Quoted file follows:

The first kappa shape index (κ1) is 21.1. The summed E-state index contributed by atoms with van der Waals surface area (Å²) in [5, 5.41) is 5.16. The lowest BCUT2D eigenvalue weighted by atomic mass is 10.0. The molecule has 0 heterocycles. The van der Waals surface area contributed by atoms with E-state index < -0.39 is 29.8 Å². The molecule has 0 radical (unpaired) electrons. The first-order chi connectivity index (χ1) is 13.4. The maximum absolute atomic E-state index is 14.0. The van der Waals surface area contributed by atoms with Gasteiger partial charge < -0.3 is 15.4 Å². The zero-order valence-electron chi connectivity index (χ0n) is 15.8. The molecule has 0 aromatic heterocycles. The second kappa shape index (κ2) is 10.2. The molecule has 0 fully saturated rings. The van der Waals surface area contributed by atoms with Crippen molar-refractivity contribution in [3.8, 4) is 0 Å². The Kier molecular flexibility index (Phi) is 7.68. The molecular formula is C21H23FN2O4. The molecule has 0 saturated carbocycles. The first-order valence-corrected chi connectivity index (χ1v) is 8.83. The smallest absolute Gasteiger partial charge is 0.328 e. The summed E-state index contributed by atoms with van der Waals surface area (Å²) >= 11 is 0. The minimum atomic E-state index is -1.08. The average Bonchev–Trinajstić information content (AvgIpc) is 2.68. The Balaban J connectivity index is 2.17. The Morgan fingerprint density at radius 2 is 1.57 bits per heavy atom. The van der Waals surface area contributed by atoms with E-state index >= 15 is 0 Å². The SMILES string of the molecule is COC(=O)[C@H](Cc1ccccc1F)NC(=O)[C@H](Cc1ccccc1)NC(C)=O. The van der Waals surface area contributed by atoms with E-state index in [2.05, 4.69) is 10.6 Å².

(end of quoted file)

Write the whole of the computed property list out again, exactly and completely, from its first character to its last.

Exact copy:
The first kappa shape index (κ1) is 21.1. The summed E-state index contributed by atoms with van der Waals surface area (Å²) in [5, 5.41) is 5.16. The lowest BCUT2D eigenvalue weighted by atomic mass is 10.0. The molecule has 0 heterocycles. The van der Waals surface area contributed by atoms with E-state index < -0.39 is 29.8 Å². The molecule has 0 radical (unpaired) electrons. The first-order chi connectivity index (χ1) is 13.4. The maximum absolute atomic E-state index is 14.0. The van der Waals surface area contributed by atoms with Gasteiger partial charge < -0.3 is 15.4 Å². The zero-order valence-electron chi connectivity index (χ0n) is 15.8. The molecule has 0 aromatic heterocycles. The second kappa shape index (κ2) is 10.2. The molecule has 0 fully saturated rings. The van der Waals surface area contributed by atoms with Crippen molar-refractivity contribution in [3.8, 4) is 0 Å². The Kier molecular flexibility index (Phi) is 7.68. The molecular formula is C21H23FN2O4. The molecule has 0 saturated carbocycles. The first-order valence-corrected chi connectivity index (χ1v) is 8.83. The smallest absolute Gasteiger partial charge is 0.328 e. The summed E-state index contributed by atoms with van der Waals surface area (Å²) >= 11 is 0. The minimum atomic E-state index is -1.08. The average Bonchev–Trinajstić information content (AvgIpc) is 2.68. The Balaban J connectivity index is 2.17. The Morgan fingerprint density at radius 2 is 1.57 bits per heavy atom. The van der Waals surface area contributed by atoms with E-state index >= 15 is 0 Å². The SMILES string of the molecule is COC(=O)[C@H](Cc1ccccc1F)NC(=O)[C@H](Cc1ccccc1)NC(C)=O. The van der Waals surface area contributed by atoms with E-state index in [2.05, 4.69) is 10.6 Å².